Today we are launching 12 new humanitarian country profiles, as well as updates of the existing 57. These include two new donor profiles, Luxembourg and Italy, and ten new recipient profiles, Algeria, Burkina Faso, Jordan, Korea (DPRK), Lebanon, Myanmar, Nigeria, Ukraine and, in response to the Ebola crisis, Sierra Leone and Guinea.
These profiles are for anyone involved with or interested in humanitarian assistance to access and understand the data for both government donors and countries receiving humanitarian assistance. They provide analysis on humanitarian funding data from 2003 to 2012 (including 2013 where data is available). Importantly in the context of risk, resilience and poverty, they also contextualise humanitarian assistance within wider official development assistance. As a new feature to all 69 profiles, there is a summary of key facts giving a quick overview of financing trends, donor policies and recipient vulnerability indicators.
The country profiles provide insight into the individual donor behaviour behind the overall global trend of increased humanitarian assistance (as reported in our GHA Report 2014). Kuwait’s profile in particular highlights the growth in funding from countries outside the Organisation for Economic Co-operation and Development (OECD) Development Assistance Committee (DAC), showing an increase in its humanitarian assistance by 2,315%, from US$14 million in 2012 to US$327 million in 2013. Our new profiles for OECD DAC donors Luxembourg and Italy, however, illustrate that this was not the case for every donor; both marginally decreased their contributions by US$1 million and US$7 million, respectively. Australia reduced its humanitarian expenditure by the largest percentage of the OECD DAC donors in 2013, with a 21% decrease.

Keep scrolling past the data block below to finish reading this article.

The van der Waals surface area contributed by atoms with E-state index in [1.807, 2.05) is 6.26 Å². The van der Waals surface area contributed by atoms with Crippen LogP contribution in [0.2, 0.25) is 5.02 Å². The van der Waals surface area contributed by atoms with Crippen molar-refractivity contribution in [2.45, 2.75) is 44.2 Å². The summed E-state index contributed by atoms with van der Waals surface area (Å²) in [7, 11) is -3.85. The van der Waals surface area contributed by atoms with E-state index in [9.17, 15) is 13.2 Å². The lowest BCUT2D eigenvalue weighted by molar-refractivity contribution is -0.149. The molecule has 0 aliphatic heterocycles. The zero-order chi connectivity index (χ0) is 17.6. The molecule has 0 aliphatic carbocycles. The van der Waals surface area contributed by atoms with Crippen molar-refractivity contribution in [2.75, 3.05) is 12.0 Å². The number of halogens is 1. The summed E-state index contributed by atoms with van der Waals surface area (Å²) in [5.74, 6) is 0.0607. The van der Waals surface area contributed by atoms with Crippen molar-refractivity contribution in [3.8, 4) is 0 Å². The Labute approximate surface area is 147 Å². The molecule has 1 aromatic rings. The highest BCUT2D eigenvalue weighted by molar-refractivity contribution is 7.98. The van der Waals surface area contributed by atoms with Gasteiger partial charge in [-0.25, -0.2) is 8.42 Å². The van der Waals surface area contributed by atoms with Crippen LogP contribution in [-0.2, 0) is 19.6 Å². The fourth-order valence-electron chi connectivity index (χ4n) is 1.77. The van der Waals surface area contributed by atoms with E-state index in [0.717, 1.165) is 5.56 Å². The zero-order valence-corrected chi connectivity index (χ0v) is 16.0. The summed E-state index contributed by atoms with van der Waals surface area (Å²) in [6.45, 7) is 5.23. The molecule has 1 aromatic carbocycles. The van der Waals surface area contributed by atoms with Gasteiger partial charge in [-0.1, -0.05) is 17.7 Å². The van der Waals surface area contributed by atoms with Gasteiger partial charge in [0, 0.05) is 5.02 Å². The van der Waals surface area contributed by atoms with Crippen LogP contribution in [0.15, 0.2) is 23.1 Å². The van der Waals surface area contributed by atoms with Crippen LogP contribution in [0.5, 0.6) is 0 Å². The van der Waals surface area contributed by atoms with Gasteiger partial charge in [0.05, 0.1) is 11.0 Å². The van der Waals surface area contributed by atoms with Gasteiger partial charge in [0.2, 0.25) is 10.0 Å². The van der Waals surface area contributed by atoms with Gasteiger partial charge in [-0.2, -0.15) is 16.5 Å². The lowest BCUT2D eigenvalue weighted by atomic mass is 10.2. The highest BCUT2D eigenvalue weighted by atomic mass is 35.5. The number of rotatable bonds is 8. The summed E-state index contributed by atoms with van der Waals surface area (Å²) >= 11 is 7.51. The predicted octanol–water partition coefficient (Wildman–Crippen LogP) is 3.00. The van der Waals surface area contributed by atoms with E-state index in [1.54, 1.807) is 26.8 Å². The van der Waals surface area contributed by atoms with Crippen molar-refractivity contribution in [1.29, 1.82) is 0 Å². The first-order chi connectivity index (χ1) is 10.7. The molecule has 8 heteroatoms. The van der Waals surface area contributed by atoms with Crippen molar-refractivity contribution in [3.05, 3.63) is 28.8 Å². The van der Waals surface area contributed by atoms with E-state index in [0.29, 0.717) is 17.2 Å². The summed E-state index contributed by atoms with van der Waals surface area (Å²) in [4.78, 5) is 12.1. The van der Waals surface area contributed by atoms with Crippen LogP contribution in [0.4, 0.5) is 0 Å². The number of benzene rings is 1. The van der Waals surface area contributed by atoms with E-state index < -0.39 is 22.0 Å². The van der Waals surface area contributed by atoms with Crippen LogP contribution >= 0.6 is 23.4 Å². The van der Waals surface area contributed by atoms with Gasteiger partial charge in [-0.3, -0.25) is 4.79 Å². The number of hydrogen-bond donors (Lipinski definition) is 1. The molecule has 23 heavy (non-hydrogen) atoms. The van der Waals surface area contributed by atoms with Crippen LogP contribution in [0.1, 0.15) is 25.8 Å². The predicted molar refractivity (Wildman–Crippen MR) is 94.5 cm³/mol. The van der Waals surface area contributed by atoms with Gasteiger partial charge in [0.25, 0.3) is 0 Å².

From the recipient perspective, the country profiles provide funding background to the current high-profile UN-coordinated humanitarian appeals, including appeals for Level 3 emergencies in Syria, Central African Republic (CAR) and the Philippines in 2013. As a result of the prolonged crisis in Syria, its humanitarian assistance peaked at US$1.5 billion in 2012, making Syria the largest recipient that year. Initial estimates of Syria’s humanitarian assistance in 2013 total US$1.4 billion. At the other end of the funding spectrum, the crisis in CAR has been consistently classified as a ‘forgotten crisis’ by the European Commission’s Humanitarian Aid and Civil Protection department (ECHO) Global Vulnerability and Crisis Assessment. The CAR 2013 Appeal was the most underfunded appeal among the three Level 3 emergencies that year. Despite a significant increase (142%) in the total humanitarian assistance received by CAR (US$69 million in 2012 to US$167 million in 2013), CAR’s profile shows that only 53% of needs were met by international donors.
Prior to the Ebola virus outbreak, Guinea, Sierra Leone and Liberia collectively received US$35 million in humanitarian assistance in 2013; the UN Response Plan is currently requesting US$1.5 billion to respond to the crisis, of which 77% had been covered by 9 January 2015. The United States is the top donor to the appeal having contributed US$230 million, followed by the UK (US$132 million) and Germany (US$129 million).
The data in our country profiles is derived from UN OCHA Financial Tracking Service (FTS)) and OECD DAC data. Preliminary data for 2014 is not available until April 2015, which is why our profiles provide a historical picture of humanitarian funding trends. Please see our crisis briefings for funding responses to current crises.
If you have any queries about our recent updates or regarding current crises, please contact our helpdesk.